Ask Hackaday: The Many Uses of Microwaves

When most think of a microwave, they think of that little magic box that you can heat food in really fast. An entire industry of frozen foods has sprung up from the invention of the household microwave oven, and it would be difficult to find a household without one. You might be surprised that microwave ovens, or reactors to be more accurate, can also be found in chemistry labs and industrial complexes throughout the world. They are used in organic synthesis – many equipped with devices to monitor the pressure and temperature while heating. Most people probably don’t know that most food production facilities use microwave-based moisture solids analyzers. And there’s even an industry that uses microwaves with acids to dissolve or digest samples quickly. In this article, we’re going to look beyond the typical magnetron / HV power supply / electronics and instead focus on some other peculiarities of microwave reactors than you might not know.

Single vs Multimode

The typical microwave oven in the millions of households across the world is known as multimode type. In these, the microwaves will take on typical wavelike behavior like we learned about in physics 101. They will develop constructive and destructive interference patterns, causing ‘hot spots’ in the cavity. A reader tipped us off to this example, where [Lenore] uses a popular Indian snack food to observe radiation distribution in a multimode microwave cavity. Because of this, you need some type of turntable to move the food around the cavity to help even out the cooking. You can avoid the use of a turn table with what is known as a mode stirrer. This is basically a metal ‘fan’ that helps to spread the microwaves throughout the cavity. They can often be found in industrial microwaves. Next time you’re in the 7-11, take a look in the top of the cavity, and you will likely see one.

Multimode microwaves also require an isolator to protect the magnetron from reflected energy. These work like a diode, and do not let any microwaves bounce back and hit the magnetron. It absorbs the reflected energy and turns it into heat. It’s important to note that all microwave energy must be absorbed in a multimode cavity. What is not absorbed by the food will be absorbed by the isolator. Eventually, all isolators will fail from the heat stress. Think about that next time you’re nuking a small amount of food with a thousand watts!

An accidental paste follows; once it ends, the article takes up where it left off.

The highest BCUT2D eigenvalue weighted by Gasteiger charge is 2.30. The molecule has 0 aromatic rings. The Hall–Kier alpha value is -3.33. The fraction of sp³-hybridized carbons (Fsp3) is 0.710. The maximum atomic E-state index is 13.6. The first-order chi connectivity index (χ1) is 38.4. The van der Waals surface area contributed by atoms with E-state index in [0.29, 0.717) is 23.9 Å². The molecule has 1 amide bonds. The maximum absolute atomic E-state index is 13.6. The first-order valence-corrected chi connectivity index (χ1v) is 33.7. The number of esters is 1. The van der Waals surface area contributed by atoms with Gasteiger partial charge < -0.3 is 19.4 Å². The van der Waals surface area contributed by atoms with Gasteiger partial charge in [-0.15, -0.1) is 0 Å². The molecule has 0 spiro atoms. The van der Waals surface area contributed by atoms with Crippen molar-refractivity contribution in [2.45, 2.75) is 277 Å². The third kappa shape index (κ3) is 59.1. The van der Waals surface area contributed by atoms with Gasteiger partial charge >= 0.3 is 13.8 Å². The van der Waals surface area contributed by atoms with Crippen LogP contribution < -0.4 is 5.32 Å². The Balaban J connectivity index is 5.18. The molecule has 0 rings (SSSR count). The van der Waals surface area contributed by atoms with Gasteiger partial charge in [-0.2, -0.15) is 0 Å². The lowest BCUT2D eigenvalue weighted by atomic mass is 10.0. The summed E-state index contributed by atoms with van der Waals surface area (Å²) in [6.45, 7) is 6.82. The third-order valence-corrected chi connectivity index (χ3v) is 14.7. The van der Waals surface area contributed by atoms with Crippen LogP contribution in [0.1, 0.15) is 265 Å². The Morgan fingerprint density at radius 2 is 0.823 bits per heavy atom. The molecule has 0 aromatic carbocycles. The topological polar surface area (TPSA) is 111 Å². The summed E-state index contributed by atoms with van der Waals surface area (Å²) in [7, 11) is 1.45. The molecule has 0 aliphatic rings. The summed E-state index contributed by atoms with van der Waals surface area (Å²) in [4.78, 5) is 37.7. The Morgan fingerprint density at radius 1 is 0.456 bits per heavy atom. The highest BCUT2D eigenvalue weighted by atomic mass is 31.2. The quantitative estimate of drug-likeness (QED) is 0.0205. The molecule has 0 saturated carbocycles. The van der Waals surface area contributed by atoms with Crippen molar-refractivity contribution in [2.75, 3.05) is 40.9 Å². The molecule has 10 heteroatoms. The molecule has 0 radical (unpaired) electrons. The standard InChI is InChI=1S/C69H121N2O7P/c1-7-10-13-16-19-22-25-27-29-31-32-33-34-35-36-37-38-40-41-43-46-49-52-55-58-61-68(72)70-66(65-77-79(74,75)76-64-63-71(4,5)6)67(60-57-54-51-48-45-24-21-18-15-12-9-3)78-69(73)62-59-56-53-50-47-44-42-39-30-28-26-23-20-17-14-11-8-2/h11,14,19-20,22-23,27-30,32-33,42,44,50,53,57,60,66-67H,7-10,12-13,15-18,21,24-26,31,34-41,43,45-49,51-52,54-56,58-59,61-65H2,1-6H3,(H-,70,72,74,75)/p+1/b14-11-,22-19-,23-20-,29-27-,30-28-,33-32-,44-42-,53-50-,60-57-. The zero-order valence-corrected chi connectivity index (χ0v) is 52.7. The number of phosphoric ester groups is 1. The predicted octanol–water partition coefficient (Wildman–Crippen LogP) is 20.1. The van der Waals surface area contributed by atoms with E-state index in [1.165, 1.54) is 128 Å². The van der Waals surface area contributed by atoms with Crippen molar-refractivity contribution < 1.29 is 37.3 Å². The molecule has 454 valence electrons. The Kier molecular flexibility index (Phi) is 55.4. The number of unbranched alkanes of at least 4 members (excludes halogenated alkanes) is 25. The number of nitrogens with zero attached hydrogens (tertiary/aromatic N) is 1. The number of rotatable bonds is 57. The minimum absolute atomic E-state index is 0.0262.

Single Mode microwaves are what you will find in chemistry and research labs. In these, the cavity is tuned to the frequency of the magnetron – 2.45GHz. This allows for a uniform microwave field. There is no interference, and therefore no hot or cold spots. The microwave field is completely homogenous. Because of this, there is no reflected energy, and no need for an isolator. These traits allow single mode microwaves to be much smaller than multimode, and usually of a much lower power as there is a 100% transfer of energy into the sample.  While most multimode microwaves are 1000+ watts, the typical single mode will be around 300 watts.

single vs multimode cavity

Power Measurement

Most microwave ovens only produce one power level. Power is measured and delivered by the amount of time the magnetron stays on. So if you were running something at 50% power for 1 minute, the magnetron would be on for a total of 30 seconds. You can measure the output power of any microwave by heating 1 liter of water at 100% power for 2 minutes. Multiply the difference in temperature by 35, and that is your power in watts.

There are other types of microwaves that control power by adjusting the current through the magnetron. This type of control is often utilized by moisture solids analyzers, where are more precise control is needed to keep samples from burning.

Have you used a microwave and an arduino for something other than cooking food? Let us know in the comments!

Thanks to [konnigito] for the tip!

One man’s microwave oven is another man’s hobby electronics store

There are loads of Internet content depicting the usefulness of salvaged innards found in defunct microwave ovens. [Mads Nielsen] is an emerging new vblogger with promising filming skills and intriguing beginner electronics content. He doesn’t bring anything new from the microwave oven to the dinner table, yet this video should be considered a primer for anybody looking to salvage components for their hobby bench. To save some time you can link in at the 5 minute mark when the feast of parts is laid out on the table. The multitude of good usable parts in these microwave ovens rolling out on curbsides, in dumpsters, and cheap at yard sales all over the country is staggering and mostly free for the picking.